The principle of consent is also critical to such examination. If indigenous peoples, often the most impoverished in any country, resist the entrance of large-scale mining into their ancestral lands and yet are overpowered, then isn't that tantamount to rape?


Fatima Measham

Fatima Measham is a Eureka Street consulting editor. She tweets @foomeister .

Main image of Lumad protestors courtesy Arkibong Bayan.

Topic tags: Fatima Measham, Mindanao, Philippines, mining, Lumad



submit a comment

Existing comments

Fatima , Any resources which can be exploited by big multinational companies always seem to be the catalyst for corruption . Wilmar International have been declared by international media as " The worst company in the world ",because of their environmental vandalism & human rights abuses . Comparatively wealthy western tourists felt inconvenienced by having their Bali holidays affected by the forest burning smoke haze in Indonesia ,while mothers in the area are having their babies die from respiratory disease . Then we must go back to point where traditional forest dwelling tribes people were removed from their lands ,at the point of a gun , suggested the guns of local police . This so the country could be burnt to allow planting of Palm oil trees to further enhance the mega wealth of Wilmar This company sourced control of a huge aggregation of sugarcane mills in N/Qld ,with encouragement from both State & Federal governments . They are now attempting to establish a monopoly of all the sugar marketing from these mills as well as their existing production monopoly .Thus denying local sugarcane growing farmers their economic interest in such sugar . Again they are being supported in their endeavours by both State & Federal govts . As yet they have not applied the guns to local farmers .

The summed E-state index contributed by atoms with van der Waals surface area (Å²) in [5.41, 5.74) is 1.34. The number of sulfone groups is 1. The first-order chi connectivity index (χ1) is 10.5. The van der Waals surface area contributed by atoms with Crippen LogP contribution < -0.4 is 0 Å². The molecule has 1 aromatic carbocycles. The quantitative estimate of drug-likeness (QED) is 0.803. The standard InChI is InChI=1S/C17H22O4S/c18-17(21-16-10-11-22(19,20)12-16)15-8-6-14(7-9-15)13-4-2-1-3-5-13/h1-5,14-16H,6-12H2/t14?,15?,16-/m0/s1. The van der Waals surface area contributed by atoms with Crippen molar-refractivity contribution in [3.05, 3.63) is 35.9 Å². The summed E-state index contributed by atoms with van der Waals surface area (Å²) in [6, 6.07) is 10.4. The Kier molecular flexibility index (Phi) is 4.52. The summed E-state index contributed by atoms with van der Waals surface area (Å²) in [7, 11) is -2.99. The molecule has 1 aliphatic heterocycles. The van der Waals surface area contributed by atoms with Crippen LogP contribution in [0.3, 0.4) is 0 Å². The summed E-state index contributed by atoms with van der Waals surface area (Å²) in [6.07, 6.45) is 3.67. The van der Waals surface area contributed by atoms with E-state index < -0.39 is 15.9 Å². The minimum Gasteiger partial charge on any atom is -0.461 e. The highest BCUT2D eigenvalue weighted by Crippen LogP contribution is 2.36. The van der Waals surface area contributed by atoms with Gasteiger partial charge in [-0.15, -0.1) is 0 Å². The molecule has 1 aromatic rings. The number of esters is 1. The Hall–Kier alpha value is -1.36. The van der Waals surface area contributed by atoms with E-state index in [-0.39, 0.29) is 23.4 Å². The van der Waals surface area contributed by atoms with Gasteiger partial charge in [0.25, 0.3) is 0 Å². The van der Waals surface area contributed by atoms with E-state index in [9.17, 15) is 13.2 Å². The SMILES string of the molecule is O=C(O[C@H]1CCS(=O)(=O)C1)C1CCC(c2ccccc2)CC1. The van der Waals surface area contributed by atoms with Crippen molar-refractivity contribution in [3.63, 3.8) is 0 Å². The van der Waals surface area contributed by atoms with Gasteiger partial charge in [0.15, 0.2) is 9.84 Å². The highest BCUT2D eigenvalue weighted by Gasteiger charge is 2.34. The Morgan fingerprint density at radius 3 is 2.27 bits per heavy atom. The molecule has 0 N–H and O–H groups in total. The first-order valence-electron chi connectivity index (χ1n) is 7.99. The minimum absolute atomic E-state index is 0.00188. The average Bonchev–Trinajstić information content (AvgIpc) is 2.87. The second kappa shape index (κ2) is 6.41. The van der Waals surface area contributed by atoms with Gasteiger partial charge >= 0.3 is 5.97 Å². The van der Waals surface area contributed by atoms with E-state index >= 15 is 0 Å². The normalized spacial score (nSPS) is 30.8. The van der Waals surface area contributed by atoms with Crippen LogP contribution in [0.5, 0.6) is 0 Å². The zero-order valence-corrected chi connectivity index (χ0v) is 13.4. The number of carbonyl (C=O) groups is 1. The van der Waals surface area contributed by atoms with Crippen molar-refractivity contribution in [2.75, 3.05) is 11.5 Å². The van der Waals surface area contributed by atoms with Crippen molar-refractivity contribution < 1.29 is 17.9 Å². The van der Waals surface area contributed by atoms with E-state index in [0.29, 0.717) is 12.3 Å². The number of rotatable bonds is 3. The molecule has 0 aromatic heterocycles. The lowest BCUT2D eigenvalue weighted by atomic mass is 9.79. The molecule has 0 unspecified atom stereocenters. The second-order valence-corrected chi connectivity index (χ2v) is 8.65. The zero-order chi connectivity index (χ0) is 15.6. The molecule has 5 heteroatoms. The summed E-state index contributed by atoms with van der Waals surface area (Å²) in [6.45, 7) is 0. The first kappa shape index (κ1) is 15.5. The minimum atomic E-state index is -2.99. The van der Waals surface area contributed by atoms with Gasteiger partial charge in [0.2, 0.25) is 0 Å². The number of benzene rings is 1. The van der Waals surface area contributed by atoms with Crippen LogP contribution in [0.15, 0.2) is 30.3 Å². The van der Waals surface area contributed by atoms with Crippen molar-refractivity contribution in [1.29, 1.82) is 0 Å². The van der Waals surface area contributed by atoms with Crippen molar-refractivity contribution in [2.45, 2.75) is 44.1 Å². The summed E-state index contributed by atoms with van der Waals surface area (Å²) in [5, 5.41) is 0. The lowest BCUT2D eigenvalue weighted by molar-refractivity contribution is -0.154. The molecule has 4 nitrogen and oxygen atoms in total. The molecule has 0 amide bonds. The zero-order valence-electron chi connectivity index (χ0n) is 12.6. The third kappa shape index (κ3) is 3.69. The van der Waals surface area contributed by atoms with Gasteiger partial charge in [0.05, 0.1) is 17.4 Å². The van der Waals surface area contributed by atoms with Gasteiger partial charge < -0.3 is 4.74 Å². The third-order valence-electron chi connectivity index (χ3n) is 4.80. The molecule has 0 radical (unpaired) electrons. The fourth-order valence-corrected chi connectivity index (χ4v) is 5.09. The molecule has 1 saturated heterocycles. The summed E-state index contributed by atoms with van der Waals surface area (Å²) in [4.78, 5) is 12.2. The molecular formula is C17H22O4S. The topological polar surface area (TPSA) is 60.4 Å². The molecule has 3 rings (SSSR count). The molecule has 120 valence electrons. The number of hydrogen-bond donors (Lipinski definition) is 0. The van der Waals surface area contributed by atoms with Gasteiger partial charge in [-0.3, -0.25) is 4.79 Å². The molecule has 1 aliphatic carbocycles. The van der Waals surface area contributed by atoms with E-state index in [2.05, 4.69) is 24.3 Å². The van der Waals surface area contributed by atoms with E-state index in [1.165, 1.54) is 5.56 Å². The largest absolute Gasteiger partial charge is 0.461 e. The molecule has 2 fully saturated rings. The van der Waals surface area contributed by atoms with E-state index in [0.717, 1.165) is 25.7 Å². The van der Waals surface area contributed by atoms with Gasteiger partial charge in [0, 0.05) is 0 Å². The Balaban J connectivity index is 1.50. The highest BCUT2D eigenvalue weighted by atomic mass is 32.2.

john kersh | 04 March 2016  

I had never heard of Wilmar, so I looked it up. It seems, from what Wikipedia says, that they are trying to be goodies now. How can we complain about overseas companies, though, when we let our own miners create havoc in other countries, like the Philippines and Brazil, as well as in our own country?

Gavan | 07 March 2016